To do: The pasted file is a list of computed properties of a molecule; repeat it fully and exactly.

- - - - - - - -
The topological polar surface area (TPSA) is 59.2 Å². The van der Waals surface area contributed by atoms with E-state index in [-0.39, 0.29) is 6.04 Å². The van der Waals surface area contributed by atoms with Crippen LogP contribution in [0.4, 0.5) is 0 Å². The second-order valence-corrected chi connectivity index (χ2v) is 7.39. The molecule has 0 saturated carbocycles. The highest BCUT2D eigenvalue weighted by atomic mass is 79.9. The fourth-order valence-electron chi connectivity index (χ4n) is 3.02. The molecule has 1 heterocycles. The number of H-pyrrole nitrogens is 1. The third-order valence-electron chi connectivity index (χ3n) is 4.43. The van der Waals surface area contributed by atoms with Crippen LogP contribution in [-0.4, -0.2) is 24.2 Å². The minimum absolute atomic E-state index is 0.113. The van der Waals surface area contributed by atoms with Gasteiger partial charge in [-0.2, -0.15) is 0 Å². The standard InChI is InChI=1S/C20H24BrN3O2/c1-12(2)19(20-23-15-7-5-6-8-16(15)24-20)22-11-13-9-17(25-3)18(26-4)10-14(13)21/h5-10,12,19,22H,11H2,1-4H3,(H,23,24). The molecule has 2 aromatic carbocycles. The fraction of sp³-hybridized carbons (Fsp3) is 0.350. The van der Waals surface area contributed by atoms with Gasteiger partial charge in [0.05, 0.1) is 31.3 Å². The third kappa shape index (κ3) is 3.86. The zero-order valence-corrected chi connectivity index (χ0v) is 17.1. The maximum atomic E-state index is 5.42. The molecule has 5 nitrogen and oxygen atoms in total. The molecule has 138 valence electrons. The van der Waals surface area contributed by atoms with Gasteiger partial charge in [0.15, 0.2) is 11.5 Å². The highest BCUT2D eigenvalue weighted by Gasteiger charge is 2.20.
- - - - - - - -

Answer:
The topological polar surface area (TPSA) is 59.2 Å². The van der Waals surface area contributed by atoms with E-state index in [-0.39, 0.29) is 6.04 Å². The van der Waals surface area contributed by atoms with Crippen LogP contribution in [0.4, 0.5) is 0 Å². The second-order valence-corrected chi connectivity index (χ2v) is 7.39. The molecule has 0 saturated carbocycles. The highest BCUT2D eigenvalue weighted by atomic mass is 79.9. The fourth-order valence-electron chi connectivity index (χ4n) is 3.02. The molecule has 1 heterocycles. The number of H-pyrrole nitrogens is 1. The third-order valence-electron chi connectivity index (χ3n) is 4.43. The van der Waals surface area contributed by atoms with Crippen LogP contribution in [-0.4, -0.2) is 24.2 Å². The minimum absolute atomic E-state index is 0.113. The van der Waals surface area contributed by atoms with Gasteiger partial charge in [-0.2, -0.15) is 0 Å². The standard InChI is InChI=1S/C20H24BrN3O2/c1-12(2)19(20-23-15-7-5-6-8-16(15)24-20)22-11-13-9-17(25-3)18(26-4)10-14(13)21/h5-10,12,19,22H,11H2,1-4H3,(H,23,24). The molecule has 2 aromatic carbocycles. The fraction of sp³-hybridized carbons (Fsp3) is 0.350. The van der Waals surface area contributed by atoms with Gasteiger partial charge in [0.05, 0.1) is 31.3 Å². The third kappa shape index (κ3) is 3.86. The zero-order valence-corrected chi connectivity index (χ0v) is 17.1. The maximum atomic E-state index is 5.42. The molecule has 5 nitrogen and oxygen atoms in total. The molecule has 138 valence electrons. The van der Waals surface area contributed by atoms with Gasteiger partial charge in [0.15, 0.2) is 11.5 Å². The highest BCUT2D eigenvalue weighted by Gasteiger charge is 2.20.